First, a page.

Gaffney had planned for the absence of the guards. We crept to the oubliette, passing Milo’s office as we did so. Milo, the half-brother, was as much a malcontent as Gaffney and I, although he had long spent his time perfecting drugs from the desert poppies to be of any use. We could hear his choppy snores from behind his glass door. Gibney had deliberately refused to allow him residence in the main floors of the Greeves Institute out of deference for the memory of Reegs, who had banished the dope head to the lower sanctum decades earlier for simply being alive. He was of no concern for our dark proceedings.
Gaffney pulled up the trap door, and turned on a little torch he had with him, allowing us to peer at the three ghastly prisoners for the first time. One was in an advanced state of decay. His skull had a large hole in it and was obviously on the edge of death from gangrene. The second was missing an eye and his legs were missing entirely, or so I thought, but he could have easily been simply lying in a particularly deep puddle for all I knew. The third, however, was our man. I could tell in an instant. He had the Greeves nose, a sort of nose like a flat slab of tomb granite, a hawkish profile that made no differentiation from forehead to upper lip. His eyes were like black buttons that had been sewn into place, and though he had the face of his father, neither Alice nor Leviticus had eyes like those. Tiny and atrophied, I thought.
“Which one of you is Argus?” Gaffney so-to’d down the hole. He was having fun pretending to be in danger, despite the entire building being his to do with as he pleased.
Not a single noise came out.
“Now look here you lot, one of you is Argus, and I’m going to...”
I chose to interrupt Gaffney here. This is usually how it began. “Pardon, Gaffney, I’m quite certain that fellow standing up is Argus, wouldn’t you agree? He has the family nose.” Indeed, Gaffney had the nose, as did Gibney. Milo, however, did not. Rather than looking like an overhanging bird of prey, Milo’s nose was small, daintily pointing out, almost elfin. Further, he had his mother’s eyes, eyes quite unlike Alice’s, eyes that expressed a persistent state of abject terror blended with a sort of watery curiosity. Milo, despite his constant and persistent state of inebriation, could almost be mistaken for a decent human being at first glance, unlike his brothers, who both looked like death warmed over a nice, steaming Sterno can of hatred.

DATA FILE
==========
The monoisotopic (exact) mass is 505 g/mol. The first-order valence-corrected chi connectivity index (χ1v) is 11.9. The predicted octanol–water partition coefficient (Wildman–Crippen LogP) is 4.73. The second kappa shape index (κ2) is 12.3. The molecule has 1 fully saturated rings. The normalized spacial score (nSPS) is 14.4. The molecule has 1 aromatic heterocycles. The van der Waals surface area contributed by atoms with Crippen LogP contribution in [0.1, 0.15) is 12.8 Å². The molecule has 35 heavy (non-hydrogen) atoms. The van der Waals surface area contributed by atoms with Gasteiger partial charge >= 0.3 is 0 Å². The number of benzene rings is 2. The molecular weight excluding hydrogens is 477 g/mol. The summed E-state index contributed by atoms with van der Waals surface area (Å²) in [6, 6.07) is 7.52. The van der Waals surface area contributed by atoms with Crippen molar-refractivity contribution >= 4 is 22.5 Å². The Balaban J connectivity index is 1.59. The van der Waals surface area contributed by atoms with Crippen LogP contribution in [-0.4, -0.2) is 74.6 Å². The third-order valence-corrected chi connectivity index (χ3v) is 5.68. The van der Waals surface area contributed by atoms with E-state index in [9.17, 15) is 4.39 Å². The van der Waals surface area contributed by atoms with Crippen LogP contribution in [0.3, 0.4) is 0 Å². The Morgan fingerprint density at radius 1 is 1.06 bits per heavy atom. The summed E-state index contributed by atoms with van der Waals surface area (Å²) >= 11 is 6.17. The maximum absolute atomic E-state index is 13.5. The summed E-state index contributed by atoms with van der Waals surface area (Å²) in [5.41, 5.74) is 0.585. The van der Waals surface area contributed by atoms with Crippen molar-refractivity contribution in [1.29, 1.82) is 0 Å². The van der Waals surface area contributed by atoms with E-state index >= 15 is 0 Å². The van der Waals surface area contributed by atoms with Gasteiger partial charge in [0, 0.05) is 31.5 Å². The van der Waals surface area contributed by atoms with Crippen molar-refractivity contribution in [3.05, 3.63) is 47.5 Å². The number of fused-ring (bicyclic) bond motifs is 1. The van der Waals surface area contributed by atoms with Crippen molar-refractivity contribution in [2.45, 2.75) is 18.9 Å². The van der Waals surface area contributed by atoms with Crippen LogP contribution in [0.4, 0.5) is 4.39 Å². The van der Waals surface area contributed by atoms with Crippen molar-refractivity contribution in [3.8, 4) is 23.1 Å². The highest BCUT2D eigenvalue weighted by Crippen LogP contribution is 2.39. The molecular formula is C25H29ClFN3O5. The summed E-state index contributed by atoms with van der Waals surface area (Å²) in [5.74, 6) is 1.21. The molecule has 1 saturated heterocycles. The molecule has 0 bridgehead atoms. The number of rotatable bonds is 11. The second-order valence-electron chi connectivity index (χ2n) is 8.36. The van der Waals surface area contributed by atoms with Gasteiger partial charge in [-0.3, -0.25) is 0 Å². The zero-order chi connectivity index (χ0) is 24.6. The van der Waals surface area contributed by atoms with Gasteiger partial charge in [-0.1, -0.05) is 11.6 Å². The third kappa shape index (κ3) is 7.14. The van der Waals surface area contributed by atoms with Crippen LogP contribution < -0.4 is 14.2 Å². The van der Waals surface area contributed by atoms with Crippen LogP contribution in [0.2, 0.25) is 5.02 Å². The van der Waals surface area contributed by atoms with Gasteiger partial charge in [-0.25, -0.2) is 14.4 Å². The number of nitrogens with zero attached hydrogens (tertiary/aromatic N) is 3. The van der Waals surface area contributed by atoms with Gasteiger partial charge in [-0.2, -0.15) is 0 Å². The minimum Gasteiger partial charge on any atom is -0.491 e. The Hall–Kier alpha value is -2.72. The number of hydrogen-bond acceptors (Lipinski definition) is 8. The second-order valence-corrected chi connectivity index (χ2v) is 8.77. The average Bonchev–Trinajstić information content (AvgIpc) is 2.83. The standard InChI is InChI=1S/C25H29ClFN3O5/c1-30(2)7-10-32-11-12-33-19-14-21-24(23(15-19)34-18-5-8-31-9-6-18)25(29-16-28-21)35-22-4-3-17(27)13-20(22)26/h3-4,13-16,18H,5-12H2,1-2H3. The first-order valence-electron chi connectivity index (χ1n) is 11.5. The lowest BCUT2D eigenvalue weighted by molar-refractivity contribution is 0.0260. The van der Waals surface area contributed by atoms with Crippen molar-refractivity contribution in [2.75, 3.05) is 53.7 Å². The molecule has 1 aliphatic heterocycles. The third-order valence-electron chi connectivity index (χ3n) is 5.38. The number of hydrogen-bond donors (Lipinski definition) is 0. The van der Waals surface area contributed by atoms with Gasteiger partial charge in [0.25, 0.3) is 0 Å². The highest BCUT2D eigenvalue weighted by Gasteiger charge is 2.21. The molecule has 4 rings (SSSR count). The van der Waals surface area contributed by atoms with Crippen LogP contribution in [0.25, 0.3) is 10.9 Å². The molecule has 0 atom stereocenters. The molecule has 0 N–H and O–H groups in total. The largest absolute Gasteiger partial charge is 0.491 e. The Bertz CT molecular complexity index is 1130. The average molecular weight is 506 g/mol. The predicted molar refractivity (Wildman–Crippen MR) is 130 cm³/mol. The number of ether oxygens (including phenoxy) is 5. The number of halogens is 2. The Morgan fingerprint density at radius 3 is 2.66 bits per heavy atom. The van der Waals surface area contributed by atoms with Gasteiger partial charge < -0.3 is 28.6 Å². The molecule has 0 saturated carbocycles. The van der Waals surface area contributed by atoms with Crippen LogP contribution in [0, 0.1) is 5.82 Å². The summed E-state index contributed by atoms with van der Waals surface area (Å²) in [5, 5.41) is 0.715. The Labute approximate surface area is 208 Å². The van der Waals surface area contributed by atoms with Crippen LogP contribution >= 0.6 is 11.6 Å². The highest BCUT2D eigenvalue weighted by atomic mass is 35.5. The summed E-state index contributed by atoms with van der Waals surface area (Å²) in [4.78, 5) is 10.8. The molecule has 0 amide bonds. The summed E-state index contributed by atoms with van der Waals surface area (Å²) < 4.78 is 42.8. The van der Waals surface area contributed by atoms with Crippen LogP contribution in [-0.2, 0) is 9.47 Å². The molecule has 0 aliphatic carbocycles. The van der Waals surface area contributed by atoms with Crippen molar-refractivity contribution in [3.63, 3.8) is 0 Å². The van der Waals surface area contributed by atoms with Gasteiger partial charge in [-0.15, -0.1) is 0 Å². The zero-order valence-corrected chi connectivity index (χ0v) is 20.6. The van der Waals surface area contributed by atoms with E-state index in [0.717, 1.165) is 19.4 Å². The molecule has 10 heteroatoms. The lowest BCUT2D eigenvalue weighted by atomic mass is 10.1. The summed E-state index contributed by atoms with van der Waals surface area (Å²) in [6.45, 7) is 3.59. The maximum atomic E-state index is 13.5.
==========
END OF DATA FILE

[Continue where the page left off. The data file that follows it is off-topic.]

“Ah. I see. You there, standy-Stu, I am lowering a rope to pull you up, and I want you to make sure that the other two don’t come up it as well, do I make myself perfectly clear?”
The one we were certain was Argus nodded.
“What about us then?” said the hole-in-head.
“What about you?” retorted Gaffney, drearily.
“Are we to die down here?”
“That’s sort of the point of an oubliette, darling.”
Gaffney lowered the rope. He had tied a noose-like loop at the bottom of it. The supposed Argus peered at it nervously, he grabbed it, and with a surprising amount of strength and muscularity neither Gaffney nor I had supposed possible. Standing before us, it became clear that he was not truly related to Gibney and Gaffney, and that the experiments Reegs and Greeves had wrought had created something quite different entirely. His face of Greeves, yes. His body, however, was nearly two feet taller than Gaffney and Gibney, his neck was as thick as a bull’s, he was a literal mountain of muscle. He was garbed in a filthy rage about his loins and a poncho sort of garment over his head and across his chest, but beyond that, he was a bluish-pale, hairless gorilla. Across his neck and down his arms and legs were dreadful white scars, as if he had been clawed by some terrible dinosaur. All the while, his little black eyes never blinked. We saw, perhaps most eerie of all, that they had no whites.
Gaffney, quite nastily, slammed the oubliette door after pulling the rest of the rope up. “You’ll stay down there and you’ll continue to rot, Roger!” He stomped a little on the door to emphasize his point, and to express a particular hatred for Roger, whoever Roger was. This complete, he curled his fingers around his newfound brother, and walked him toward the stairs, passed Milo’s door, Milo’s snore still audible.